Our makerspace started off in my classroom. We would meet Wednesdays from 3:30-4:30 pm, and students in sixth, seventh and eighth grade were welcome to attend. I displayed the daily choices on a SmartBoard (a list on a projector, blackboard or poster would also work) and had a few stations set up for students. Most materials were stored on a rolling cart in my room.

It all started with a cart...

We created simple activities and supervised the sessions. We challenged students to build obstacle courses using wooden blocks, cardboard, fuzzy sticks and tape. With a piece of string taped across the hallway, students created straw balloon rockets with paper, tape, and a single balloon and straw. Using donated LEGOS, attendees could build whatever they desired.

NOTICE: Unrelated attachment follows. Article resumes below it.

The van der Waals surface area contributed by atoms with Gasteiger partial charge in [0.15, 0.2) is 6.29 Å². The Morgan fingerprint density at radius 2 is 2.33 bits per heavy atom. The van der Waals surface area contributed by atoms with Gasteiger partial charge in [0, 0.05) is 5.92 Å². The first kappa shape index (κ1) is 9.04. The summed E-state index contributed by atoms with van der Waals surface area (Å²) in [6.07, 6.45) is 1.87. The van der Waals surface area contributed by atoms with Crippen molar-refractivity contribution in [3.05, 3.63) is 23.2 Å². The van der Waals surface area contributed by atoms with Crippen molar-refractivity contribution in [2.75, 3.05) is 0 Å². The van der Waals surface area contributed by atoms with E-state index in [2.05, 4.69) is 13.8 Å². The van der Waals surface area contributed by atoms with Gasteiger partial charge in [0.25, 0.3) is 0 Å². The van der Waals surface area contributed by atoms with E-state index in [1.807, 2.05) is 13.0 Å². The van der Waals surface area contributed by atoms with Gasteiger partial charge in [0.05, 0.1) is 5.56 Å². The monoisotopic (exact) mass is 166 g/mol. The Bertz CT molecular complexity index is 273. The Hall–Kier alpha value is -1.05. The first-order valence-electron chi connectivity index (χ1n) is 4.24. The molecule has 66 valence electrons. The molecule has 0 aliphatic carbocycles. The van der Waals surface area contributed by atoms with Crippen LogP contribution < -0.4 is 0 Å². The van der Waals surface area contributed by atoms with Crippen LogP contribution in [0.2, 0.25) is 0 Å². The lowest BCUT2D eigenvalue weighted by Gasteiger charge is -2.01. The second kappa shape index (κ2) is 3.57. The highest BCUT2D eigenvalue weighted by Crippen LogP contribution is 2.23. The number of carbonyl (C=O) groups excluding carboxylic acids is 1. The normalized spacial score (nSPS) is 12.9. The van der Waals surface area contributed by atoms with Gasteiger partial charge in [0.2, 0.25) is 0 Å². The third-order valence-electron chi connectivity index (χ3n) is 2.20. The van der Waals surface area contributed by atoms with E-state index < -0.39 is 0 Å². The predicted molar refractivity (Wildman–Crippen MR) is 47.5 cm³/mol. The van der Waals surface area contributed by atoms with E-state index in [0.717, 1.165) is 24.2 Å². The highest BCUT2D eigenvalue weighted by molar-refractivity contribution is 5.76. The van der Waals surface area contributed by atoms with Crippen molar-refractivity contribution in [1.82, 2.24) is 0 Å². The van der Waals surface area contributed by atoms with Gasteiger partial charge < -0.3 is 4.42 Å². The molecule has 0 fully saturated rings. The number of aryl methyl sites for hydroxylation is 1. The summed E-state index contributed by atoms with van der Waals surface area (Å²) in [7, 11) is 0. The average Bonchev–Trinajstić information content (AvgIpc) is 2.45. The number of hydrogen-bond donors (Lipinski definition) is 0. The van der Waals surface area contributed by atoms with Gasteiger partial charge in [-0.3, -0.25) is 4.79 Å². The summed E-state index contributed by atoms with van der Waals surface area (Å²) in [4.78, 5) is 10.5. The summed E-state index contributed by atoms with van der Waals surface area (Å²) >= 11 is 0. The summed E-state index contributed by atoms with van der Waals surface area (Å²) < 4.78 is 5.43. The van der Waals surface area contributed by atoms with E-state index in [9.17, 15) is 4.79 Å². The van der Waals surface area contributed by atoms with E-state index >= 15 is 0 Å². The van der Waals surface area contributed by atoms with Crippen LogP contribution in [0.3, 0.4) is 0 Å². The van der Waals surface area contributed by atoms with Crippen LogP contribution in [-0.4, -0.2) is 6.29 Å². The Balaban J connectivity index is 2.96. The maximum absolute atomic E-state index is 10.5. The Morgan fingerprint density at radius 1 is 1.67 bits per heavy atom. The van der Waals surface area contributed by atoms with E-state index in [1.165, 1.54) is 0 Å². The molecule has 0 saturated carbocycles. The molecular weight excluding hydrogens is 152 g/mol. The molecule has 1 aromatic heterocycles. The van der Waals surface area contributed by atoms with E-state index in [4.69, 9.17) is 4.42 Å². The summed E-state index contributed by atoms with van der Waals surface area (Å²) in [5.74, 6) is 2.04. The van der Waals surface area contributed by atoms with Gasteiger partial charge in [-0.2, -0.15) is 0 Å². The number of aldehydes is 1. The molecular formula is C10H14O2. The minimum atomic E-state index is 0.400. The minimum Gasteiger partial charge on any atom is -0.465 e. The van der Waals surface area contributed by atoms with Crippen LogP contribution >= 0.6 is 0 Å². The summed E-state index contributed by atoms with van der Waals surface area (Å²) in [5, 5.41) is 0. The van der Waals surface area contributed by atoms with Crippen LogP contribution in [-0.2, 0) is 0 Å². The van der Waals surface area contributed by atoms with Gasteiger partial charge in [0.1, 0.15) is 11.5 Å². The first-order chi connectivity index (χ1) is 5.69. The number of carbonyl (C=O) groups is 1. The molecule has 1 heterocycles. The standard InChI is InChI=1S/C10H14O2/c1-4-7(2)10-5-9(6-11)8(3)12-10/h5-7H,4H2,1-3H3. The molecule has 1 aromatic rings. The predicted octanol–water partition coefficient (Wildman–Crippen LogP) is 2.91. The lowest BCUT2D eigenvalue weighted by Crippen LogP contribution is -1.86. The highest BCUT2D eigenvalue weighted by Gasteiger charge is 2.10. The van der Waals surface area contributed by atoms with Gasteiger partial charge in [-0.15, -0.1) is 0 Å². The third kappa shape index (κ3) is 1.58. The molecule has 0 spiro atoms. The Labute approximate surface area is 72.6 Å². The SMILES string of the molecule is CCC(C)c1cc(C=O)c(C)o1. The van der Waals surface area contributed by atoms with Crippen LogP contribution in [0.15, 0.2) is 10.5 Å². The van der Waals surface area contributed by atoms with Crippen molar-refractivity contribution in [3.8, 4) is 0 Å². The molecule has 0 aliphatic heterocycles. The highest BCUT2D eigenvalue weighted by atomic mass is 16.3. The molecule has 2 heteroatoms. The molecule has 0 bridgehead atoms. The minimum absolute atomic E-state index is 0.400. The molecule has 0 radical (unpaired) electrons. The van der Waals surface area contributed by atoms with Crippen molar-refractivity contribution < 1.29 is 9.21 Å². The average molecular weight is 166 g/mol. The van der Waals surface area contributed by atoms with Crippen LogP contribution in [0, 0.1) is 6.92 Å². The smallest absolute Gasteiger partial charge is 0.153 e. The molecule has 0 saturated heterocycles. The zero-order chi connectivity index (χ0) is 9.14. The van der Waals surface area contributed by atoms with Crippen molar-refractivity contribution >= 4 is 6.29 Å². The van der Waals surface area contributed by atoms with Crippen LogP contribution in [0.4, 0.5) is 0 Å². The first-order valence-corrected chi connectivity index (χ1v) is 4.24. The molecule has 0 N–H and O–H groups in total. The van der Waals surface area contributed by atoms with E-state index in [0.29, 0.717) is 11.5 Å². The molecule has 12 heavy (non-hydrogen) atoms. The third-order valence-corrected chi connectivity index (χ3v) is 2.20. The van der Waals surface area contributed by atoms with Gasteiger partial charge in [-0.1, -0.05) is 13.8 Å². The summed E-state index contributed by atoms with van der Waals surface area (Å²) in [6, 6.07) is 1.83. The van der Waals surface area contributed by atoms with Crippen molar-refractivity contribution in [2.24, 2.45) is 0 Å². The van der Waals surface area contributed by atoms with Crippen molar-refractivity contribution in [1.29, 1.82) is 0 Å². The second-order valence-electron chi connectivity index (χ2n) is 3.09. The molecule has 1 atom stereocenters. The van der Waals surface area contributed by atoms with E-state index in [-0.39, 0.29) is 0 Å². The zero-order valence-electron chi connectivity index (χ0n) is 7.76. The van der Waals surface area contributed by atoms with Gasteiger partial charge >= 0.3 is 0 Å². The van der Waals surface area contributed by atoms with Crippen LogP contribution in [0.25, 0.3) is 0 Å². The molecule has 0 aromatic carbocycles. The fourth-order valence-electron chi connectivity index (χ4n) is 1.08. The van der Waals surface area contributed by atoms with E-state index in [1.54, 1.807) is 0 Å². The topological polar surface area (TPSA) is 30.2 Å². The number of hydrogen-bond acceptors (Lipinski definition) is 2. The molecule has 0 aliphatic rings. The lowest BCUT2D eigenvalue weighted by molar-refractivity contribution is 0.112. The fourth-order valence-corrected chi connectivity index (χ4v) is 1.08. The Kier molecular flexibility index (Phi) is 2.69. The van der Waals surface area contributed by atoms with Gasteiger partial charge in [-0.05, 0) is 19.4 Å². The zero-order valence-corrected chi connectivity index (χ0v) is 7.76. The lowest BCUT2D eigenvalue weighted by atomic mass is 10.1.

We were able to move our makerspace into the library for its second year. Our new librarian, Monica Waugh, helped create a designated maker area and worked throughout the year to make the library an inviting place for everyone. It was a team effort, though, and I would encourage getting as many people on board as possible.

Makerspace #1--making wherever there's space!

Getting the good stuff

As the makerspace grew, I knew we needed to invest in better materials, and for that I needed help. Funding for the start of our makerspace came from a grant I received from the Spearfish Foundation for Public Education with support from the Spearfish Community Foundation.

I also relied on Donors Choose, where teachers can get materials donated. One of the most popular items we received through the site were our Sphero SPRK robots ($130/ robot). Free apps are available for multiple platforms to program and control these robots. They can handle drops, jumps, water, and paint. Our learners love to create obstacle courses and chariots for the Spheros.

Students painting with Spheros